PARIS: The French government said today that employment would be paramount as it unleashed a colossal spending plan for its virus-hit economy that has been hemorrhaging jobs.
Prime Minister Jean Castex promised 160,000 new jobs next year as part of a recovery plan worth €100 billion (RM490 billion), launched at a time when daily virus numbers in France are again on the rise.
“The ambition and size of this plan are historic,” Castex told reporters after a cabinet meeting backing the stimulus package, which he said would help return the French economy to its pre-pandemic level by 2022.
The economy has experienced its worst downward spiral since 1945, with gross domestic product (GDP) plunging by 13.8% in the second quarter, after a drop of more than 5% in the first.
The government has said French companies could shed 800,000 positions this year.
“Our absolute priority is jobs,” Castex said.
The budget boost – a combination of new spending and tax breaks, mostly for companies – comes on top of hundreds of billions already spent in an early pandemic response. Some €40 billion of the plan are to be covered by funds from a €750 billion European Union-wide deal agreed after much acrimony in July, Castex said.
France expects to present the programme next month to EU partners whose approval is needed to unblock the funds, European Affairs Minister Clement Beaune said.
Castex also vowed that the package would trigger no new taxes.
Kathrin Muehlbronner, a vice president at rating agency Moody’s, said the “reasonably large” package at around 4.5% of GDP would not change the agency’s view on France’s fiscal strength or credit profile.
The new stimulus is “not just designed to dress the wounds from the crisis,” Castex told Le Figaro daily in an interview before today’s presentation.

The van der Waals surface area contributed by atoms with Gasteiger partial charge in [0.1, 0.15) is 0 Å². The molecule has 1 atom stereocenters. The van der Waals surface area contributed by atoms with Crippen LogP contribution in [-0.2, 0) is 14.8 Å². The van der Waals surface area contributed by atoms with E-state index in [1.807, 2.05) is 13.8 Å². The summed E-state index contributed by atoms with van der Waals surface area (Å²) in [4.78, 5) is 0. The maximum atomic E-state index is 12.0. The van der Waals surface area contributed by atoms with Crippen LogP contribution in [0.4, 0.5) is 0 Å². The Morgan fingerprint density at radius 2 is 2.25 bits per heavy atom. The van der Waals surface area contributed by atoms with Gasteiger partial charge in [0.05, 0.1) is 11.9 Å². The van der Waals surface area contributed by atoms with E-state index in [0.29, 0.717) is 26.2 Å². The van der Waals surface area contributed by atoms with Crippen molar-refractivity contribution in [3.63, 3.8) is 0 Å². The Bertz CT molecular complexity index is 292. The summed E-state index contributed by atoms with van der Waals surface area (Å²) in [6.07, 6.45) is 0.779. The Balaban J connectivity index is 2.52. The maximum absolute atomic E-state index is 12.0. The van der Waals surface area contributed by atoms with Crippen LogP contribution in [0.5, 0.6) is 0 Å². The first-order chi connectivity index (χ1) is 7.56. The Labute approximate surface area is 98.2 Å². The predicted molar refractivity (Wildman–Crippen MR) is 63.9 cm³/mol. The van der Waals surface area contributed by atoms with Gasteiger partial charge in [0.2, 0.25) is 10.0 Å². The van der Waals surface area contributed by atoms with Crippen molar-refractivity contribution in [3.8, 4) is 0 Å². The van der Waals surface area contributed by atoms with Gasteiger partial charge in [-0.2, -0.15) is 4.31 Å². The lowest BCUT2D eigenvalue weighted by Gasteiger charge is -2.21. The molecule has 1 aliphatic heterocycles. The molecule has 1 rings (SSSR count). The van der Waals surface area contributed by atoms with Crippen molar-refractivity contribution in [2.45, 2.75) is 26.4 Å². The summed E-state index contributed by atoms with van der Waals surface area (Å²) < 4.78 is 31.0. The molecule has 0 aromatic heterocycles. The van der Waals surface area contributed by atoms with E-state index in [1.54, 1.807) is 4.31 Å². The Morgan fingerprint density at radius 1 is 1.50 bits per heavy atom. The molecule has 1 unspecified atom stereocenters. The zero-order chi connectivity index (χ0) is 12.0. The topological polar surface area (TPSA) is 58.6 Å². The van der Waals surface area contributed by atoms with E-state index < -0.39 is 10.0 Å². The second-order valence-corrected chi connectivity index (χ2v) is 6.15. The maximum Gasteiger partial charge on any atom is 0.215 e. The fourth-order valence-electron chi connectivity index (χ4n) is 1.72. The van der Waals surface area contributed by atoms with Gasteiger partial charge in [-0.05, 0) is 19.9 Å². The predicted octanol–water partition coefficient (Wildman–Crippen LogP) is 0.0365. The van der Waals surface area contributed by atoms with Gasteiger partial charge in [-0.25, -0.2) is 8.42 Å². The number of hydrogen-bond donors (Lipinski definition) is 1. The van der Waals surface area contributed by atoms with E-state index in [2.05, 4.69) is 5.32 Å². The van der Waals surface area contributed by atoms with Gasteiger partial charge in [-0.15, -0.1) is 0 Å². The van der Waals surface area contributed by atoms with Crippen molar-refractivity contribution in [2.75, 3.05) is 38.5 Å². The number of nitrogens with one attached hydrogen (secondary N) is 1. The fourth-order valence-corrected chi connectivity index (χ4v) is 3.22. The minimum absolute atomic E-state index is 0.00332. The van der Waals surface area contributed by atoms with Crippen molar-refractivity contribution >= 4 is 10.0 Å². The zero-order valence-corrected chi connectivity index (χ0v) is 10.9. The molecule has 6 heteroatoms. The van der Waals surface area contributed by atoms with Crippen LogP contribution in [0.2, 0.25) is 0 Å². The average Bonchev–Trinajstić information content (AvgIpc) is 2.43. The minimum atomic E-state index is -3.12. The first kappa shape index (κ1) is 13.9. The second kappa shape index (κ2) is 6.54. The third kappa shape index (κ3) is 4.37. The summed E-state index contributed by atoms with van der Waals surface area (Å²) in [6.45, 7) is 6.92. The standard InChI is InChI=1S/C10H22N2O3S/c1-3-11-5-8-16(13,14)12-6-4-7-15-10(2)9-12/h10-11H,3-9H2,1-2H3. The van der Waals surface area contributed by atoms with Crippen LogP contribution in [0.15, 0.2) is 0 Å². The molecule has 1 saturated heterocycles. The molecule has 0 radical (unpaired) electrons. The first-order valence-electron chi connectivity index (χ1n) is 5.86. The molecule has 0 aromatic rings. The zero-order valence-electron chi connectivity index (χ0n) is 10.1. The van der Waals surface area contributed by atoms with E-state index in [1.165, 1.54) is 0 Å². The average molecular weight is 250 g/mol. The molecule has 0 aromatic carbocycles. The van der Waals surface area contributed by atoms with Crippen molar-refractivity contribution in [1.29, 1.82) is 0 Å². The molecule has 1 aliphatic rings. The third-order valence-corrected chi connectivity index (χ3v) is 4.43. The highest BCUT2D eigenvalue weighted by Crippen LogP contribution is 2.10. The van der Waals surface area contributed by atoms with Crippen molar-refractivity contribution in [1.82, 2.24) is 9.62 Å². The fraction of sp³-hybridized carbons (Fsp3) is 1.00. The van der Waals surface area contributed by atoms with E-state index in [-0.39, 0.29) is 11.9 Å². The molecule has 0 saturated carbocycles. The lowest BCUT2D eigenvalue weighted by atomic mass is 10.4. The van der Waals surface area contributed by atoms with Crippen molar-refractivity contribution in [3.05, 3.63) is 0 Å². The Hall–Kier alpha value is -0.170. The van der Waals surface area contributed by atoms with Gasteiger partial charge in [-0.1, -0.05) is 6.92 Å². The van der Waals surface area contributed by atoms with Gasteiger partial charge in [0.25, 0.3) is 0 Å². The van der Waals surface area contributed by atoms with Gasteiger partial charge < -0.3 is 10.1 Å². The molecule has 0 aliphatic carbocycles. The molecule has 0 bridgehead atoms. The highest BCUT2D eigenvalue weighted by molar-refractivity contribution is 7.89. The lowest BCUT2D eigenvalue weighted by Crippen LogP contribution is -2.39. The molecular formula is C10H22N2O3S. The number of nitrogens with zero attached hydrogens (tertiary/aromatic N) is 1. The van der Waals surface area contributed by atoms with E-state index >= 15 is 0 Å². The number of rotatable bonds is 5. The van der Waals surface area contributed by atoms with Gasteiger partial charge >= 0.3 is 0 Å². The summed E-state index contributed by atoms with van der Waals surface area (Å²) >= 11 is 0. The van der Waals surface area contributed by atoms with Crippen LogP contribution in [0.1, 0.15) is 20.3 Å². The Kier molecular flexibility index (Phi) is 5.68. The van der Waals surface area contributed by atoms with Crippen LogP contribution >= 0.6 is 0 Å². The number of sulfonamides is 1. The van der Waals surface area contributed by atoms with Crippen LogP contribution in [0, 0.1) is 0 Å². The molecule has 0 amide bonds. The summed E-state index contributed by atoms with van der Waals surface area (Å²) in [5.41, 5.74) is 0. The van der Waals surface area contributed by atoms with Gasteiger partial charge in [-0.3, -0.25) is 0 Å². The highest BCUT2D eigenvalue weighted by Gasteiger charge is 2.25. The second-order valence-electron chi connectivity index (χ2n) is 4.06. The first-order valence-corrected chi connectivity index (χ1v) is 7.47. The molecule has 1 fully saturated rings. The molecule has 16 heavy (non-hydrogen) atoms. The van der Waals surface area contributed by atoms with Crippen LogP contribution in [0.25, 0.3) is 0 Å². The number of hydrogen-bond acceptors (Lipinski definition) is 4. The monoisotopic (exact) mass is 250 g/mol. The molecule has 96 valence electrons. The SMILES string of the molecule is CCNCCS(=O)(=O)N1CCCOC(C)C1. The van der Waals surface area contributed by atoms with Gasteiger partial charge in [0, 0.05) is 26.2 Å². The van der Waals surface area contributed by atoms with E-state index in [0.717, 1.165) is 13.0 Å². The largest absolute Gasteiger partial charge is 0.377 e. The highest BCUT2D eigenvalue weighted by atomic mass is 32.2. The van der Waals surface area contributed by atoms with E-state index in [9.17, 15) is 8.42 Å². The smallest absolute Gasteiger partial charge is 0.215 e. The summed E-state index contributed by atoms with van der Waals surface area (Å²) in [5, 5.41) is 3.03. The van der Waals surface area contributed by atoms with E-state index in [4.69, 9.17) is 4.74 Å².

“It lays the groundwork for the future,” he said, echoing President Emmanuel Macron’s assertion that its emphasis on decarbonising the economy, improving corporate competitiveness and creating jobs would usher in “the France of 2030.”
Castex said France would now revive the job of high commissioner for planning, more than a decade after the position was ditched, to help the government identify strategic economic choices for the next decade. He said the job would go to Francois Bayrou, a respected centrist, former government minister and presidential candidate.
“The time for a relaunch has come,” tweeted Macron.
Much of the new plan targets the corporate sector, which will get €35 billion worth of help.
But Philippe Martinez, head of the leftist CGT union, faulted the government for failing to extract promises from companies that they would safeguard jobs in return. “They gave money to Air France and Renault and for what? Job cuts. Is that what public money is for?” he said.
Some €30 billion are earmarked for greener policies.
Activists said this was too little, and called on the government to make companies commit to environmental targets.
“The government is presenting a recovery plan from a bygone era,” said Jean-Francois Juilliard, head of Greenpeace France. “There’s nothing about cutting road or air traffic, nothing on any reduction of meat, egg or dairy production which would be needed to cut greenhouse gas emissions,” he said.
The government has resisted calls for specific measures to bolster consumer spending, saying its heavy financing of continued salaries for those out of work was enough.
French households have accumulated €80 billion in savings since March, significant firepower if they could be induced to spend, analysts say.
Opposition politicians meanwhile said the new money might come too late to save many companies.
“This should have been done before the summer,” said centre-right LR party head Christian Jacob.
European stock markets welcomed the stimulus plan, seeing it as a “huge statement of intent,” according to Craig Erlam, an analyst with the Oanda trading firm. “Combined with the (eurozone) recovery package, it’s clear the bloc is not going down without a fight,” he told AFP.